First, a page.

Skip to main content

The Journal Gazette

Sunday, August 04, 2019 1:00 am

Getting to the root of rate hikes

Lawmakers fail to do enough to shield their constituents

Don Hobbs

Thank you to Sherry Slater and Ashley Sloboda for a well-composed and informative article reporting the financial burden the Indiana Michigan Power Co. rate hike would put on schools and businesses (July 28). While all the I&M users can whine to the Indiana Utility Regulatory Commission about their rates, nothing addresses the root cause regarding these rate increases.

The root cause is in the regulatory formulas that allow utilities to set their rates to provide them with a net profit that equates to their weighted average cost of capital times their cost rate base (which would equate to their employed capital).

This brings about some very interesting prospects for a profit-driven utility. Some examples:

 • The clients conserve electricity, which results in a 10% decrease in the utility's billing revenue. The net profit drops accordingly, but IURC formulas allow for a rate increase to adjust the net profit back to meet the same return on cost rate base as before. I did a thumbnail calculation for the rate increase adjustment for a 10% drop in the utility's revenue. It came to a little over a 9% rate increase.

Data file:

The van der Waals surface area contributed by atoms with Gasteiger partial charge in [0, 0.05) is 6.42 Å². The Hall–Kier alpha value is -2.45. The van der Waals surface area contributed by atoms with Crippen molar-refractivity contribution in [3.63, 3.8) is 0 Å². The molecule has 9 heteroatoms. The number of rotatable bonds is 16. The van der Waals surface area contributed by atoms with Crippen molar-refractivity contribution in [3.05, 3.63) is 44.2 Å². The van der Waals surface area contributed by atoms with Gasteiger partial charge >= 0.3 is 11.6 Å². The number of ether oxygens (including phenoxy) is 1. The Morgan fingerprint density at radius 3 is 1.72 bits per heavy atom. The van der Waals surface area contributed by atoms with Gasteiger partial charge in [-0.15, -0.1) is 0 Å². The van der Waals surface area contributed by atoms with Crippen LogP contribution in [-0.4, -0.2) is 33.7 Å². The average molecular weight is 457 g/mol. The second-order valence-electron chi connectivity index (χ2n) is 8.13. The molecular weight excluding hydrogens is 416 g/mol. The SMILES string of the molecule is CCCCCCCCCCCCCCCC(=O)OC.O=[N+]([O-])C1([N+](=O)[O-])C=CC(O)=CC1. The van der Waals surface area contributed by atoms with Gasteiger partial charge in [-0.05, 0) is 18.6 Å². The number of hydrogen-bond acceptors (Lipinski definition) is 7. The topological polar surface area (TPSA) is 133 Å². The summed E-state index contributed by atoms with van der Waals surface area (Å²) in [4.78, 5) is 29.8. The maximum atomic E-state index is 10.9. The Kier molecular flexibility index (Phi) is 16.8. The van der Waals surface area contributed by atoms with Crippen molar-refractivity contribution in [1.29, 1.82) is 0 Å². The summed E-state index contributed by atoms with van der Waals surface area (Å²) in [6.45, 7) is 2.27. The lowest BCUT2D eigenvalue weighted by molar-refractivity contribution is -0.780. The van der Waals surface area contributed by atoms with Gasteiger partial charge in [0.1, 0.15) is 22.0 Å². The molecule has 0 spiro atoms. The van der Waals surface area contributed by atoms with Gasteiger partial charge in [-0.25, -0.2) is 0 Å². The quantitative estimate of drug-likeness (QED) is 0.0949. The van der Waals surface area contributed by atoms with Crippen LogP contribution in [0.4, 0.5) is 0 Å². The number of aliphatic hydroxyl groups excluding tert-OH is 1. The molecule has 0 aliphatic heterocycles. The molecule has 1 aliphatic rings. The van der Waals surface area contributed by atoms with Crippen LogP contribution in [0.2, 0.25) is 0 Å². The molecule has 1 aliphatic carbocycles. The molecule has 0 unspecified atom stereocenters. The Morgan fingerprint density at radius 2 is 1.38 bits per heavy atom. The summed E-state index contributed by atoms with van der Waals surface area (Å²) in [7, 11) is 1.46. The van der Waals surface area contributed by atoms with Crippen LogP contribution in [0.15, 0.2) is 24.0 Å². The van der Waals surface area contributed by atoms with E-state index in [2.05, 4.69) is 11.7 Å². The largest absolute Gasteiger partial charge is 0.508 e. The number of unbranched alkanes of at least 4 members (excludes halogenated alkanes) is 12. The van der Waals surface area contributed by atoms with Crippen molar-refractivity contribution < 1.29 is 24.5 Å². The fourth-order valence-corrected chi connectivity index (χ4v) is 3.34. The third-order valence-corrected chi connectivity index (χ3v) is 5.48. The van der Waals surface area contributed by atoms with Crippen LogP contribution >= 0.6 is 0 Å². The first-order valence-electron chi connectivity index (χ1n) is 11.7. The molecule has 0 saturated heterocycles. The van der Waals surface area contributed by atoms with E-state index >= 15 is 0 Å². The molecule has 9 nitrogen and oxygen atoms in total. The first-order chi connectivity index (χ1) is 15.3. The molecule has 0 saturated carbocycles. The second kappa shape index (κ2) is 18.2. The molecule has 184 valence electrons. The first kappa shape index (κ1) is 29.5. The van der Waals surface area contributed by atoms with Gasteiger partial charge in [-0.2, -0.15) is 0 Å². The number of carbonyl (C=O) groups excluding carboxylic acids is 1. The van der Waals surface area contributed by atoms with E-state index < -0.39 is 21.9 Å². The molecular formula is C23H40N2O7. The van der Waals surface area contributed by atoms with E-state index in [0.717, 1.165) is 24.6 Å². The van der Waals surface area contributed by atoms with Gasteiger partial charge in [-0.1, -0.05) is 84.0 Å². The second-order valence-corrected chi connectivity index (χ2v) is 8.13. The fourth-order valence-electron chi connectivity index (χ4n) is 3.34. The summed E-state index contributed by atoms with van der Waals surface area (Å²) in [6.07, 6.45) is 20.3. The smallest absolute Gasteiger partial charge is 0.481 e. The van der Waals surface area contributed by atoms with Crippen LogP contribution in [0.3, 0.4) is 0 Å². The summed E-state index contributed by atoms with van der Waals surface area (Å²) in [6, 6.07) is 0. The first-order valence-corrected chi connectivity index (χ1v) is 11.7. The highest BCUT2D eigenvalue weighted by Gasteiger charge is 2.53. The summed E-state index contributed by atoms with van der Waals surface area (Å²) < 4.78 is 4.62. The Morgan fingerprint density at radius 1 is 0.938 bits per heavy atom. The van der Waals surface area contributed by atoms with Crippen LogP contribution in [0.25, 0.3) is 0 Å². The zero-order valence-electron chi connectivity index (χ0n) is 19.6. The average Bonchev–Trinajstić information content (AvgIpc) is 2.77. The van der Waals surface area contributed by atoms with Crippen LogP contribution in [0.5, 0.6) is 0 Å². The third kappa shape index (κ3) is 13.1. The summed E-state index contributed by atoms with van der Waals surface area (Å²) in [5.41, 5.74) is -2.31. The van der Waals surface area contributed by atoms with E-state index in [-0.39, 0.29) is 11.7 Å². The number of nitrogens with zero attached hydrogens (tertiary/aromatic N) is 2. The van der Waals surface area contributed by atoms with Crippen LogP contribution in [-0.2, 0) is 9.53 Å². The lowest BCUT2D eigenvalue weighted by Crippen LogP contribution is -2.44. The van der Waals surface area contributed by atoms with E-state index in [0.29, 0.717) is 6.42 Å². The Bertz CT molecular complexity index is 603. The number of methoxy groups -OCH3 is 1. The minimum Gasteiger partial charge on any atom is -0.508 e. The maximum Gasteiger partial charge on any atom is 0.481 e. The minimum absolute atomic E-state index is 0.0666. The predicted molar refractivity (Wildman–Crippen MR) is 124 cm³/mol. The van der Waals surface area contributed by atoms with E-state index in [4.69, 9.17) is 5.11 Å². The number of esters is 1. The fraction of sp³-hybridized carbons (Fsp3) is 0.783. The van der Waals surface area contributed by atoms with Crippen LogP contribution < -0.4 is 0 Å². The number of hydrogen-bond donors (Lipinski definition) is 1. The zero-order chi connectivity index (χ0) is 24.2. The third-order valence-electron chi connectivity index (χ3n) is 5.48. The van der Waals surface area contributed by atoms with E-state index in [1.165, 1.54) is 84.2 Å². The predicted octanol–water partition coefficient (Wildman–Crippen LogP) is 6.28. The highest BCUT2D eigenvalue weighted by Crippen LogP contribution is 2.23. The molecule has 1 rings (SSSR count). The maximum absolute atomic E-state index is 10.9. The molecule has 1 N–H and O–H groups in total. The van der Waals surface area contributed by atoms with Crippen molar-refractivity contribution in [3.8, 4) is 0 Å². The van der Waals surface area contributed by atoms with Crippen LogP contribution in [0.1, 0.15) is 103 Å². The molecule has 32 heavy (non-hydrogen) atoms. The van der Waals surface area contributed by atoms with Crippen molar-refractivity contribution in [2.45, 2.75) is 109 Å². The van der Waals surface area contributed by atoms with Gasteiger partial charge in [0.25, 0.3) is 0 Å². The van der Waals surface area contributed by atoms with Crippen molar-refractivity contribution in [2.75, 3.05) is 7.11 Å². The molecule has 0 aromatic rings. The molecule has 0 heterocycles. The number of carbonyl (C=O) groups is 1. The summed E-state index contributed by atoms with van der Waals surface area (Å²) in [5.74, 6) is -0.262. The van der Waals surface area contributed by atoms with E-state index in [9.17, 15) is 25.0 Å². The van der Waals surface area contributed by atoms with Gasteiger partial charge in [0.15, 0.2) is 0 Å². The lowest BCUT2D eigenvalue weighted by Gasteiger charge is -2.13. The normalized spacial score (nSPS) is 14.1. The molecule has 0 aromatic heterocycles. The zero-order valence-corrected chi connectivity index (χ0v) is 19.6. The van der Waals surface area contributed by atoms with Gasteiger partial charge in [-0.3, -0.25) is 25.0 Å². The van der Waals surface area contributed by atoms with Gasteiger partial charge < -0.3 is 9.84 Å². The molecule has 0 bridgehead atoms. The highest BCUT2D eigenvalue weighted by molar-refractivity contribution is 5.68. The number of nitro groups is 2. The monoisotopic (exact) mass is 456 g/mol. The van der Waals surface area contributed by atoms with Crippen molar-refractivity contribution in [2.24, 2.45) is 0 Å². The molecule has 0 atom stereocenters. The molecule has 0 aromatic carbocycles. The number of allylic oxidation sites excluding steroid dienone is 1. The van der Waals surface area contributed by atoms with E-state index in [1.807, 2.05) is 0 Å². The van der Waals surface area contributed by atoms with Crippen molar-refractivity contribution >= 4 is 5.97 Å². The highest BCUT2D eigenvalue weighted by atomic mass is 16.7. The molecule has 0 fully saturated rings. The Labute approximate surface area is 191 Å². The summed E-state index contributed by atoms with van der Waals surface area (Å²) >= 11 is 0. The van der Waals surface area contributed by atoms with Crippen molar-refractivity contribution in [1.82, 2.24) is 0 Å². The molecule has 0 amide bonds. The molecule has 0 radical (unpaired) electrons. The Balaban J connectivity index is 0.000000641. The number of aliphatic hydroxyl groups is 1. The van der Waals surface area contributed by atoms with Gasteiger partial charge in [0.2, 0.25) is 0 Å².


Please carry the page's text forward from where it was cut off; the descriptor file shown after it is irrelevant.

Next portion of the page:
• The antics of Aqua Indiana after Aqua America brought its M.O. to our community have been well documented. They bought up smaller utilities and built up the cost rate base to allow them to egregiously increase rates based on their weighted average cost of capital and everything they could get into the cost rate base.

In reading through the I&M petition, they are doing some of the same with their program for smart metering and facility upgrades. There is some justification in that they have both operating cost and needed investments related to tighter air quality standards, particularly on coal-fired facilities such as the Rockport generating plant on the Ohio River.

• The aspect of the formula that bothers me the most is that there is little incentive for productivity improvements. They still get to make the same net profit when they are inefficient in cost and investments. On the other hand, it is their customers who are rewarded for improvements in operating efficiencies through fewer and lower rate increases.

The Indiana Office of Utility Consumer Counselor does a terrific job of representing ratepayers in the IURC arbitration process.Unfortunately, they are not tasked with the responsibility of addressing these well-intended but inadequate formulas for setting rates. They just contest the variables that go into the formulas.

The formulas are the responsibility of the legislative branch, and state legislators seem content with the status quo.

Don Hobbs is a Fort Wayne resident.